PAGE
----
What is Gold Parity Standard?


In essence, the gold parity standard is the modern version of the international gold standard. It is the outcome of the establishment of the International Monetary Fund (IMF) in 1946.

Under the system, all the IMF member countries have to define the par values of their currencies in terms of gold in order to determine their exchange rates for international transactions.

Through gold parity standard, the IMF aimed at maintaining stable exchange rates without giving gold an inevitable status of the monetary standard. It, however, did not disturb the domestic monetary system of the member countries.


The basic features of the gold parity standard are:

1. The par value of currency is defined in terms of gold solely for the value of purpose of determining exchange rates.

2. Gold is not used as a monetary standard of local currencies.

3. A country could follow an independent monetary policy n its domestic affairs.


4. Stability of internal price level is not necessitated by this standard.

5. It permits reasonable flexibility in exchange rates as alternations in par value under the regulations of the IMF are allowed to the member countries.

6. The IMF provides short-term loans to member countries to fulfill their obligations in respect of balance of payments and thereby assist them in maintaining their exchange rates. Thus, the system of gold parity standard rests on the conduct of good international monetary co­operation.

Since 1978, however, in view of its high price fluctuations, gold ceased to play any monetary role at the international level with the Second Amendment to the Articles of Agreement of the IMF (on April, 1978).


Special Drawing Right (SDR) is regarded as an international unit of account and a basic reserve asset. Nonetheless, the central banks of member countries do maintain a gold reserve, but without any direct link with gold in issuing the currency.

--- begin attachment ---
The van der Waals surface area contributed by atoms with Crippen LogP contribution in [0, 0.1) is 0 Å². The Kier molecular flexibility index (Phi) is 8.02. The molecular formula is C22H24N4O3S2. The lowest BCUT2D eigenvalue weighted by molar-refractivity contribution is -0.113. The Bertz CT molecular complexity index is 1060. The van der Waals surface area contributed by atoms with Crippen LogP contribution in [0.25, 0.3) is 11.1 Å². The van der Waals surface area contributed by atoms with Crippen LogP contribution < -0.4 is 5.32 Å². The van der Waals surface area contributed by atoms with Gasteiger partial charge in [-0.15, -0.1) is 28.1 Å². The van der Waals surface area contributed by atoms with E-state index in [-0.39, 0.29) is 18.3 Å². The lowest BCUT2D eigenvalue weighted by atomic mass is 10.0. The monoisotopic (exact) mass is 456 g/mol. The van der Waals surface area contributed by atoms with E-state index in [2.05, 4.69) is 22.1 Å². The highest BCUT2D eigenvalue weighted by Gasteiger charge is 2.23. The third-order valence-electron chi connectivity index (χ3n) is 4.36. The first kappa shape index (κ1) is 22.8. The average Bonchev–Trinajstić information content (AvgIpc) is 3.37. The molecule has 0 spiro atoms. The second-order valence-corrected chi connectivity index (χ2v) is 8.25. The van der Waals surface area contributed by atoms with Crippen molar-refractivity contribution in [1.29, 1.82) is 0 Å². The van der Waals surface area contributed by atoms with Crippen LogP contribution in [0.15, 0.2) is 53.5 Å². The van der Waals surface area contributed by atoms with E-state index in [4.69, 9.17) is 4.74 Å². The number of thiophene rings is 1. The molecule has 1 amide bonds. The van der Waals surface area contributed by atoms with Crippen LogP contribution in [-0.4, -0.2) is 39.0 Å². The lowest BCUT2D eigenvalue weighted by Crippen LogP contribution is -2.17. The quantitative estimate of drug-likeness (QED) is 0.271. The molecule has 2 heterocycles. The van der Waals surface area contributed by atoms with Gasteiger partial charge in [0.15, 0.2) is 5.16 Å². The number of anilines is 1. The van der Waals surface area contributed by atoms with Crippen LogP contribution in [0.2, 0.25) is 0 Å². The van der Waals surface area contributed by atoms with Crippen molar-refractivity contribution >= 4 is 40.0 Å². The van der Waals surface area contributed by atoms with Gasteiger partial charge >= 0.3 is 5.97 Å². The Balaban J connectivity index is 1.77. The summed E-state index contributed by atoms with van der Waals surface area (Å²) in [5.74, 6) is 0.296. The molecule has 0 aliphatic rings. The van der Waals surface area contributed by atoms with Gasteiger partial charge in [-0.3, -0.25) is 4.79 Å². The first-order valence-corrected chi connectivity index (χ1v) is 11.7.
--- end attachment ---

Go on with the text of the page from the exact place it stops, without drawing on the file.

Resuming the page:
Presently, though the Reserve Bank of India maintains a minimum of gold reserves, the value of rupee is not defined in terms of gold. Today, a rupee is just a rupee and nothing else. Its value depends on its purchasing power which is inversely related to the domestic price level.

Nevertheless, though gold has ceased to be very significant as a monetary standard in recent years, it has occupied the highest place in the asset portfolio of individuals. Gold has become a highly speculative commodity owing to the constant fluctuations in its price.

As against other financial assets, gold has assumed a position of highest liquidity combined with profitability which may create altogether a new impact on the internal economy and on the domestic as well as international planes.


In recent years, with the depreciation of dollars, time to time, gold prices are rising high. In international markets, for instance, in January, 2007, US gold price went up to $900 an ounce.

In Indian market, thus, it crossed Rs. 11,500 per 10 gm. In fact, gold price and dollar value usually tend to move in opposite direction.

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